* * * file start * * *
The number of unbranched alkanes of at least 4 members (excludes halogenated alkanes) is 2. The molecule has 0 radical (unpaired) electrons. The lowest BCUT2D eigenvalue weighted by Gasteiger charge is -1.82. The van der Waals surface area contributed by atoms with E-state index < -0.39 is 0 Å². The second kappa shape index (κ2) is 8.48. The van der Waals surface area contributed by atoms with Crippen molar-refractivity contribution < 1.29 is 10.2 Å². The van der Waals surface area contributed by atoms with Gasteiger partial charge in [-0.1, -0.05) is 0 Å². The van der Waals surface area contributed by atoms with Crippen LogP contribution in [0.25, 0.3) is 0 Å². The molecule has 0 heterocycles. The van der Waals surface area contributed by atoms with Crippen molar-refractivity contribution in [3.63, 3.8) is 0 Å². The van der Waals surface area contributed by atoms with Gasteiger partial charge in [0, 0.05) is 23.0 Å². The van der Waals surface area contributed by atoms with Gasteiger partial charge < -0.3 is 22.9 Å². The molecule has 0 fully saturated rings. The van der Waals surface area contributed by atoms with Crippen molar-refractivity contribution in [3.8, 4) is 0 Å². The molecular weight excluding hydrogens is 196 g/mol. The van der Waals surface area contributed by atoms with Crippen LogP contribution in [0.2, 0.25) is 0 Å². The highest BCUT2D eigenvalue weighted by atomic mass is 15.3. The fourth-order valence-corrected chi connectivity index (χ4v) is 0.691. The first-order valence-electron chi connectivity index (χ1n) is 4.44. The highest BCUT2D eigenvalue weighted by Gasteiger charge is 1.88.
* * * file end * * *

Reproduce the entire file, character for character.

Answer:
The number of unbranched alkanes of at least 4 members (excludes halogenated alkanes) is 2. The molecule has 0 radical (unpaired) electrons. The lowest BCUT2D eigenvalue weighted by Gasteiger charge is -1.82. The van der Waals surface area contributed by atoms with E-state index < -0.39 is 0 Å². The second kappa shape index (κ2) is 8.48. The van der Waals surface area contributed by atoms with Crippen molar-refractivity contribution < 1.29 is 10.2 Å². The van der Waals surface area contributed by atoms with Gasteiger partial charge in [-0.1, -0.05) is 0 Å². The van der Waals surface area contributed by atoms with Crippen LogP contribution in [0.25, 0.3) is 0 Å². The molecule has 0 heterocycles. The van der Waals surface area contributed by atoms with Crippen molar-refractivity contribution in [3.63, 3.8) is 0 Å². The van der Waals surface area contributed by atoms with Gasteiger partial charge in [0, 0.05) is 23.0 Å². The van der Waals surface area contributed by atoms with Gasteiger partial charge < -0.3 is 22.9 Å². The molecule has 0 fully saturated rings. The van der Waals surface area contributed by atoms with Crippen molar-refractivity contribution in [3.8, 4) is 0 Å². The molecular weight excluding hydrogens is 196 g/mol. The van der Waals surface area contributed by atoms with Crippen LogP contribution in [0.2, 0.25) is 0 Å². The highest BCUT2D eigenvalue weighted by atomic mass is 15.3. The fourth-order valence-corrected chi connectivity index (χ4v) is 0.691. The first-order valence-electron chi connectivity index (χ1n) is 4.44. The highest BCUT2D eigenvalue weighted by Gasteiger charge is 1.88.